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BC Ferries' revenue up despite carrying fewer passengers

VICTORIA – Despite a significant drop in traffic last year for British Columbia Ferry Services Inc., revenue grew thanks to passengers paying as much as 25 percent more to ride the ferries.

“Vehicle and passenger traffic were lower than the prior year by 5.2 [percent] and 4.9 [percent] lower, respectively,” said B.C. Ferries Management's Discussion and Analysis for the fiscal year ended March 31, 2009 released yesterday on SEDAR.

Still, the government-owned private company managed to collect 6.4 percent more revenue in that period than it did a year earlier. The gain appears to come mainly from the higher fares and fuel surcharges the company charged.

The tariffs collected from passengers increased from $141.6 million to $160 million, an increase of 13 percent even as ridership fell.

“The impact on total tariff revenue of these lower traffic levels was more than offset by the increase in average tariffs,” said the report.

On the northern routes, it said, “The average tariff revenue per vehicle increased $51.29 or 24.6 [percent]. The average passenger tariff revenue increase was $15.24 or 24.7 [percent].” Most of the increase was from fuel surcharges now included in the tariff revenue.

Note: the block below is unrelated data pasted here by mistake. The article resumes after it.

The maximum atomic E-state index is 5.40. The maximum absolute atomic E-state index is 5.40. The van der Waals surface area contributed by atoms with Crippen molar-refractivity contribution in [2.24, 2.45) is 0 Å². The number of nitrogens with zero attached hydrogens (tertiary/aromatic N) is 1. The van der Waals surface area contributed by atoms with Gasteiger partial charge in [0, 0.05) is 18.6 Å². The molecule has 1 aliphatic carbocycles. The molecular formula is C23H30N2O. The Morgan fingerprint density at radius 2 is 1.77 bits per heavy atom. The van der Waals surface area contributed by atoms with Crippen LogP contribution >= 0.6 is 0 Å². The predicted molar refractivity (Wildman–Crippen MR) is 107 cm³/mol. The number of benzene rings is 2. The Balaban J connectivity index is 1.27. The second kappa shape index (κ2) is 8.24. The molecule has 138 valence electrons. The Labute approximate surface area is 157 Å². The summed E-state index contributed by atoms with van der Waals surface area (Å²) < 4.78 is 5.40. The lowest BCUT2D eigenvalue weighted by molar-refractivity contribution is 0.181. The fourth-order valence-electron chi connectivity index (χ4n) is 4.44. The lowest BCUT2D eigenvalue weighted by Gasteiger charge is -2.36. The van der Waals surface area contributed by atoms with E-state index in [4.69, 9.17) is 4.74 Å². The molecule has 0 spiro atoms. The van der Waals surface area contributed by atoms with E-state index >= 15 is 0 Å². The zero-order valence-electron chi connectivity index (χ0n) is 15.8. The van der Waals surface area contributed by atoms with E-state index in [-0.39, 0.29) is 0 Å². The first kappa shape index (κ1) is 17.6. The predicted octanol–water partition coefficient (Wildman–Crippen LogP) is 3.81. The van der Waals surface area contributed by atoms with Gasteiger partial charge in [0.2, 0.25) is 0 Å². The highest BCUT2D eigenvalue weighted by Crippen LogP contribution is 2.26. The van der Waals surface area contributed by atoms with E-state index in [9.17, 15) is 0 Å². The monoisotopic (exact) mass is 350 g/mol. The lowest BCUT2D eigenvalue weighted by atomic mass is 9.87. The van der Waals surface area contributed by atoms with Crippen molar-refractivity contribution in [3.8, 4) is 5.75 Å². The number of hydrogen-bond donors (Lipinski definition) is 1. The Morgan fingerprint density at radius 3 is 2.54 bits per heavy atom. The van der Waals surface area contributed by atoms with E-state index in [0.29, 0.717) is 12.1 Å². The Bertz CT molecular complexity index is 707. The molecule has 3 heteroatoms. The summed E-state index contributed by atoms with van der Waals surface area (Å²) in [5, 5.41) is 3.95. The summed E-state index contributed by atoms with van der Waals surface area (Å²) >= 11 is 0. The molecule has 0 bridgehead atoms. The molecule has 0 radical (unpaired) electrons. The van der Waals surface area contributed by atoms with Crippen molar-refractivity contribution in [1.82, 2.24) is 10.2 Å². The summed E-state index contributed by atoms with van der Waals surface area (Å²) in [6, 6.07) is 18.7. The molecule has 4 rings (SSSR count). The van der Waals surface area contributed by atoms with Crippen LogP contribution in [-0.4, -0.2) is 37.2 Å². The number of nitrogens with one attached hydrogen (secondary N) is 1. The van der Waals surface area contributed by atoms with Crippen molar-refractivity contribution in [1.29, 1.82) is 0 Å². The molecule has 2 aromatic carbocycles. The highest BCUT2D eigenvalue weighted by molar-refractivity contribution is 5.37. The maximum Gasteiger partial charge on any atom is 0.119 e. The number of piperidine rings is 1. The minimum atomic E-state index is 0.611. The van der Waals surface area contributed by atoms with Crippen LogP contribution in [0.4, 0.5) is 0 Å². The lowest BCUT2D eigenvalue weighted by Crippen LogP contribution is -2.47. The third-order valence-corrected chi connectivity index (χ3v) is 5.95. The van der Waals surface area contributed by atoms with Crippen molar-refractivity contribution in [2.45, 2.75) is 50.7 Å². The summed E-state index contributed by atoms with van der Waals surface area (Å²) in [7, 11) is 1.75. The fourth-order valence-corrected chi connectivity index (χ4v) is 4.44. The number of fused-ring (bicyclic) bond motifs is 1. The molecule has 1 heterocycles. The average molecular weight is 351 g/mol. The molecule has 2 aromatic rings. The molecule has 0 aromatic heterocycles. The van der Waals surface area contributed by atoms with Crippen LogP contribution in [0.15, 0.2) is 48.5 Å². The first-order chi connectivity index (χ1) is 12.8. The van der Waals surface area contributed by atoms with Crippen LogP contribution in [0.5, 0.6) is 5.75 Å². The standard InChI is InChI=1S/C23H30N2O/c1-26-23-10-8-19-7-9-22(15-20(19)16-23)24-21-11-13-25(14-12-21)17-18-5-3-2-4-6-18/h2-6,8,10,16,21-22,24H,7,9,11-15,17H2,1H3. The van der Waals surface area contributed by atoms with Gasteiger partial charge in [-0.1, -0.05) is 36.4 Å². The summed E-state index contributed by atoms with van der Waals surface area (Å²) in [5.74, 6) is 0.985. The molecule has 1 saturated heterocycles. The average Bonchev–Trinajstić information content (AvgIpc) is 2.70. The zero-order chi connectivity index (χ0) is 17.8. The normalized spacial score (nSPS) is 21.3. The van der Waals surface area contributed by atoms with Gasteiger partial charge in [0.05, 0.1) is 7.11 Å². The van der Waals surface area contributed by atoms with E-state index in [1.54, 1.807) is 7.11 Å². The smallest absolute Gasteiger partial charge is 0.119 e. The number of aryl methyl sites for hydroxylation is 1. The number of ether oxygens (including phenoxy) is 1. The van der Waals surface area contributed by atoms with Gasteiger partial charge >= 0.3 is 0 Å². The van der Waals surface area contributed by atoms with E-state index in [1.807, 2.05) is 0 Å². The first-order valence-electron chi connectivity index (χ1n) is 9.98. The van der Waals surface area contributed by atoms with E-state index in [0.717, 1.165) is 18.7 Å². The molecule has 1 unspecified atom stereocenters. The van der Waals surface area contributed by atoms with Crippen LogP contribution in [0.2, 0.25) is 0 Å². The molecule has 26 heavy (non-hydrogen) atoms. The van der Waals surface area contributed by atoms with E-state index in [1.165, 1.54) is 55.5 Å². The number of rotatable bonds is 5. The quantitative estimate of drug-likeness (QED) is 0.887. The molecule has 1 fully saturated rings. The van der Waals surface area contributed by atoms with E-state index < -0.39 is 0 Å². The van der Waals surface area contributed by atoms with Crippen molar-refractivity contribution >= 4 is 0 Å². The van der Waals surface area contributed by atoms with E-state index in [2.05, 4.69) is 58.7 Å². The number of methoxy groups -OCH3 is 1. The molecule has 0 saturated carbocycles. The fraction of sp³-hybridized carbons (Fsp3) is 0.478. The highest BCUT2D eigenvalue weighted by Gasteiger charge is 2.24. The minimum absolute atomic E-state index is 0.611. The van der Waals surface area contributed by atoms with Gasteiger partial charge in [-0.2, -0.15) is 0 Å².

On the major routes the fares went up by 18 percent for vehicles and 19.5 percent for passengers, it said, roughly the same as the fare hike on the rest of the company's routes.

The ferry company blamed the drop in traffic on “the decreasing level of economic activity, reduced level of tourism, rising unemployment, reduced consumer confidence and higher vehicle fuel prices earlier in fiscal 2009.” Bad December weather also played a role.

The report does not acknowledge until page 39, in a section on the risk from rising fuel prices, that raising fares might affect traffic. “There is uncertainty of the impact on future ferry traffic levels if fuel surcharges and therefore total tariff costs rise significantly.”

Higher costs might drive traffic down, it said.

While revenues increased for B.C. Ferries, so did expenses which were 9.7 percent higher than last year. That resulted in net earnings of $9 million, compared to $37.1 million a year earlier.

Andrew MacLeod is The Tyee’s Legislative Bureau Chief in Victoria. Reach him here.

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